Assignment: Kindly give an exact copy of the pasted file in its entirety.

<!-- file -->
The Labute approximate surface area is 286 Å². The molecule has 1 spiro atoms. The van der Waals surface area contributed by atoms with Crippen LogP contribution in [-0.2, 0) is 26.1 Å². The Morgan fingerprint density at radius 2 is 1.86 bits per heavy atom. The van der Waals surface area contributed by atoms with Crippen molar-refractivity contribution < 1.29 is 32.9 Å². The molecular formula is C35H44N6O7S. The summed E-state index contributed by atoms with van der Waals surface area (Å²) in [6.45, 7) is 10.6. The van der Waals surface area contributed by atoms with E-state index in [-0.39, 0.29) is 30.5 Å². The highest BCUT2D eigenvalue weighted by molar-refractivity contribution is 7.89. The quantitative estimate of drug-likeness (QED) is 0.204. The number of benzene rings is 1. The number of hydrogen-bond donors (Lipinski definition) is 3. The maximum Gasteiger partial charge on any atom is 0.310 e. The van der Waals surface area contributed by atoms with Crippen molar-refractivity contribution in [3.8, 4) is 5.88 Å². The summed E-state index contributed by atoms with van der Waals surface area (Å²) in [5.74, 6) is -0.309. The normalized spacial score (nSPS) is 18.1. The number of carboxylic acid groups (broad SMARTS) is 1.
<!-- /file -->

The Labute approximate surface area is 286 Å². The molecule has 1 spiro atoms. The van der Waals surface area contributed by atoms with Crippen LogP contribution in [-0.2, 0) is 26.1 Å². The Morgan fingerprint density at radius 2 is 1.86 bits per heavy atom. The van der Waals surface area contributed by atoms with Crippen molar-refractivity contribution < 1.29 is 32.9 Å². The molecular formula is C35H44N6O7S. The summed E-state index contributed by atoms with van der Waals surface area (Å²) in [6.45, 7) is 10.6. The van der Waals surface area contributed by atoms with E-state index in [-0.39, 0.29) is 30.5 Å². The highest BCUT2D eigenvalue weighted by molar-refractivity contribution is 7.89. The quantitative estimate of drug-likeness (QED) is 0.204. The number of benzene rings is 1. The number of hydrogen-bond donors (Lipinski definition) is 3. The maximum Gasteiger partial charge on any atom is 0.310 e. The van der Waals surface area contributed by atoms with Crippen molar-refractivity contribution in [3.8, 4) is 5.88 Å². The summed E-state index contributed by atoms with van der Waals surface area (Å²) in [5.74, 6) is -0.309. The normalized spacial score (nSPS) is 18.1. The number of carboxylic acid groups (broad SMARTS) is 1.